Bloomberg reports that, “American teens are four times less likely to use cash than the general public and only use cash for 6 percent of their transactions, according to data from teen debit-card company Current.”

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The Teenage Working Class

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The Teenage Working Class

Nick Moses working at Target. Photo by Ingrid Sund

Nick Moses working at Target. Photo by Ingrid Sund

Nick Moses working at Target. Photo by Ingrid Sund

Nick Moses working at Target. Photo by Ingrid Sund

  A common misconception with Generation Z is that the generation is comprised of lazy, spoiled, and unmotivated kids who have everything handed to them on a silver platter. However, the manager of Plymouth Caribou, Scott Dose, explains that the work ethic of Generation Z is different, but in a very “driven and unique” way.

Lily Reid working at Caribou Coffee. Photo by Ingrid Sund.

  According to H.R. Future, 76 percent of Generation Z said they are willing to start at the bottom and work their way up.
  Gen Zers are seen as the ”do-it-yourself generation”, partly because the internet provides unprecedented opportunities for self-education and knowledge. “Because of this, when compared to the millennial generation, Gen Z is more competitive and independent,” according to H.R. Future.
  Wayzata High School Senior Nick Moses works as a front end supervisor at the Plymouth Target, running the cashiers, guest services, self checkouts, and outside management. “My job teaches me skills such as responsibility and time management,” said Moses.
  “This generation takes pride in their work, but they want to do their work on their own schedule and on their time. It’s all about freedom and flexibility,” said BlueStem Wealth Partners Financial Adviser Mindy Reid, who interns high schoolers.
  Data released by the 2013 U.S. Census shows that more than one in four high school students age 16 and older work—that’s more than 3 million workers nationwide.
  Junior Lily Mjaanes works two jobs: “I nanny three times a week and work at Evereve on the weekends,” said Mjaanes. “I am able to balance work with other commitments because of my good time management.”
  Wayzata High School teacher Anna Olson worked as a teller at Prior Lake State Bank throughout high school. “I worked everyday after school and Saturdays,” said Olson. “I had a lot of responsibility and handled a lot of money. I’m pretty sure no teenager would get to handle the amount of money that I did today.” According to Olson, she made $7.50 an hour.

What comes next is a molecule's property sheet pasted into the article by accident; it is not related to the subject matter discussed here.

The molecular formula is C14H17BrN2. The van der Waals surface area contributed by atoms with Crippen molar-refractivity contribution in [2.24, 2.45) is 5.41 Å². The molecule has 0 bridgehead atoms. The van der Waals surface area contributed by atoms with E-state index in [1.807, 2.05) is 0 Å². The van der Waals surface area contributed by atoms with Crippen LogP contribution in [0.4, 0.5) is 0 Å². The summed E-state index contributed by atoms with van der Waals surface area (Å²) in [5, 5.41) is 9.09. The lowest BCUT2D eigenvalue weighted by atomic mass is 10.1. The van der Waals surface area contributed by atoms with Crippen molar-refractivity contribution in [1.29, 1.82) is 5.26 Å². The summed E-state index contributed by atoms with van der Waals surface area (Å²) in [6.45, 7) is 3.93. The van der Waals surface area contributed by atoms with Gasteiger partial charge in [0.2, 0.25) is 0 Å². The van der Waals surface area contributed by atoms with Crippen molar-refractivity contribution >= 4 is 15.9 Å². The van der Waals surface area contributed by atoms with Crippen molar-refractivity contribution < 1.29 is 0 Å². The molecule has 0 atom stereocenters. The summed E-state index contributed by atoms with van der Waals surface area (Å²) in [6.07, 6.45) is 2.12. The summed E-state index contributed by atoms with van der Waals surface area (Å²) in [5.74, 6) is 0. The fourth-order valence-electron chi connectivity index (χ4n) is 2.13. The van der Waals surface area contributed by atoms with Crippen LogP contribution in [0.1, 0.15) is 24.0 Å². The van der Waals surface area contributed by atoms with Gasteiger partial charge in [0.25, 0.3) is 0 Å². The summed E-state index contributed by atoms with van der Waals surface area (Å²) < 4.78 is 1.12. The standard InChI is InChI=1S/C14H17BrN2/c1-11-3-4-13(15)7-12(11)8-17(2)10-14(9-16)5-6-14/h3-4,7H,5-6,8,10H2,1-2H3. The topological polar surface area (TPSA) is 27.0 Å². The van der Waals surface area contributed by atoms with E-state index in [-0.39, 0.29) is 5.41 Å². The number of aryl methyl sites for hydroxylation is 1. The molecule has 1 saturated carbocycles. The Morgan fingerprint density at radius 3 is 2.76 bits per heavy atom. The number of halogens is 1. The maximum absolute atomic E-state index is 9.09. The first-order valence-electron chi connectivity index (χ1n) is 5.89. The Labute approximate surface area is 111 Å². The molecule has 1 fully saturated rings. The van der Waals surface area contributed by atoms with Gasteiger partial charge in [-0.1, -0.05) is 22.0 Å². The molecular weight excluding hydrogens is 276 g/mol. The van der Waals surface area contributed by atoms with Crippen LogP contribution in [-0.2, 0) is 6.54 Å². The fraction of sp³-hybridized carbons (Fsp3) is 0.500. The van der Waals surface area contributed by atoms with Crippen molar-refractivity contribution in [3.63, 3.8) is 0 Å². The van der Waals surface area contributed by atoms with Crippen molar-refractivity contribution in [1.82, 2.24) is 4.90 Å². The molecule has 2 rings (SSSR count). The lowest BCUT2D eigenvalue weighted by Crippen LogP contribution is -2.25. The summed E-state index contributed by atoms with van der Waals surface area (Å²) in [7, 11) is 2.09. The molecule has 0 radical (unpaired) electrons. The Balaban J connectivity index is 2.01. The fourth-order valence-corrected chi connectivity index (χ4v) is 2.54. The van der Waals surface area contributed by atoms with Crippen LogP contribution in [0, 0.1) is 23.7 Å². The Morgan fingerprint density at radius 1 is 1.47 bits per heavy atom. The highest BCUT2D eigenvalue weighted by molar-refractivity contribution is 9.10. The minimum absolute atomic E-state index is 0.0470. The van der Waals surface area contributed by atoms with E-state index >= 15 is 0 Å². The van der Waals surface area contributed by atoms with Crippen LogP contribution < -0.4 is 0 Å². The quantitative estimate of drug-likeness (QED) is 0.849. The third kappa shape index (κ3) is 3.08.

Anthony Luna, a sophomore at WHS who makes $12.00 per hour as a host at 6Smith, said, “I put my money into savings and the rest is spent on clothes and friend/family outings”. Some, on the other hand, don’t consider themselves the best “savers.”
  “I am a really big spender, I am terrible at saving money. I think a lot of high schoolers are spending their money on luxuries, not necessities, especially in Wayzata,” said Moses.
  GenZ might be thought of as immature, lazy, and off task generation due to their dependency on technology, but Dose of Plymouth Caribou explains that this is simply not the case. “The ability to utilize technology allows this generation to be the most independent, knowledgeable, and passionate about their work than any before,” said Dose.
  “There are a lot of times where I have been called over and greeted with ‘oh this is your manager’ because I am so young. I am the youngest supervisor at my location, with all the others being over 21, but I’ve learned to be very mature and respectful to give my generation a good reputation,” said Moses.

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Money Diaries

  With Generation Z’s powerful hold on the economy, the Trojan Tribune decided to have three teenagers track their spending habits for a week. Senior Bella Brinkman, Senior Katie Parsons, and Sophomore Andie Hansen agreed to record each purchase made throughout the week, including the time of day, monetary value, and circumstances surrounding the purchase.
  According to Forbes, members of Generation Z aged 16 to 21 typically spend money] on transportation, entertainment, restaurants, technology, and appearances.
  “I think my spending habits are normal for a teenager—mostly food and gas,” said Brinkman.
  According to Brinkman, tracking her purchases reminded her to spend less money on food and coffee. “I could start making coffee at home or packing snacks for school,” said Brinkman. “I’m not really surprised, more annoyed at myself.”
  Parsons said she was surprised at how little she spend throughout the week. “It feels like I usually spend at least $30 a week; in reality, I realized that I only do that once every few weeks—especially when I’m hanging out with people,” said Parsons.
  “The case could also be that I’m not spending my own money. If I go out with my parents, they’re the ones who do all the buying,” said Parsons. “During this specific week, I went out, but other people would buy the food and wouldn’t take my money.”
  Hansen said that she feels good about her spending habits; at the same time, she realizes that not everything she buys is necessary.
  “I realized how much I spend with my debit card without me being able to physically see it,” said Hansen. “I did not expect to spend as much as I did.”

 

Bella Brinkman